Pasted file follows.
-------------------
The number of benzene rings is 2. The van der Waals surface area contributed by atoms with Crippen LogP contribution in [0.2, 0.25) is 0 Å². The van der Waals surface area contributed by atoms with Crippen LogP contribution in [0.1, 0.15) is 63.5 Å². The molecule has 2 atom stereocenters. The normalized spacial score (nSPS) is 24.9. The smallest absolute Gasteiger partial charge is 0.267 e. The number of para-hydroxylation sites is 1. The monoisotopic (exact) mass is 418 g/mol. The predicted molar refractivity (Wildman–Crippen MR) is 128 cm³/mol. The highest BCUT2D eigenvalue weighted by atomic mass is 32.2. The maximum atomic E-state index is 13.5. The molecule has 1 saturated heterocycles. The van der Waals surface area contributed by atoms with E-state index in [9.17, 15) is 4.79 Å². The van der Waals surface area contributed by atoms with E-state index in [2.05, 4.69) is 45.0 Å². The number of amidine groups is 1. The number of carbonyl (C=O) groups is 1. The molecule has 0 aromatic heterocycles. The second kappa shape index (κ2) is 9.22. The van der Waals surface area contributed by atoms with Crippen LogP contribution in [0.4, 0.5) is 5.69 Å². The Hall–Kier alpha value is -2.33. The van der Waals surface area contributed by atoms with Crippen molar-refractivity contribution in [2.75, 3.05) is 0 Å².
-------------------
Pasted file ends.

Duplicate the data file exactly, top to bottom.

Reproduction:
The number of benzene rings is 2. The van der Waals surface area contributed by atoms with Crippen LogP contribution in [0.2, 0.25) is 0 Å². The van der Waals surface area contributed by atoms with Crippen LogP contribution in [0.1, 0.15) is 63.5 Å². The molecule has 2 atom stereocenters. The normalized spacial score (nSPS) is 24.9. The smallest absolute Gasteiger partial charge is 0.267 e. The number of para-hydroxylation sites is 1. The monoisotopic (exact) mass is 418 g/mol. The predicted molar refractivity (Wildman–Crippen MR) is 128 cm³/mol. The highest BCUT2D eigenvalue weighted by atomic mass is 32.2. The maximum atomic E-state index is 13.5. The molecule has 1 saturated heterocycles. The van der Waals surface area contributed by atoms with E-state index in [9.17, 15) is 4.79 Å². The van der Waals surface area contributed by atoms with E-state index in [2.05, 4.69) is 45.0 Å². The number of amidine groups is 1. The number of carbonyl (C=O) groups is 1. The molecule has 0 aromatic heterocycles. The second kappa shape index (κ2) is 9.22. The van der Waals surface area contributed by atoms with Crippen LogP contribution in [0.4, 0.5) is 5.69 Å². The Hall–Kier alpha value is -2.33. The van der Waals surface area contributed by atoms with Crippen molar-refractivity contribution in [2.75, 3.05) is 0 Å².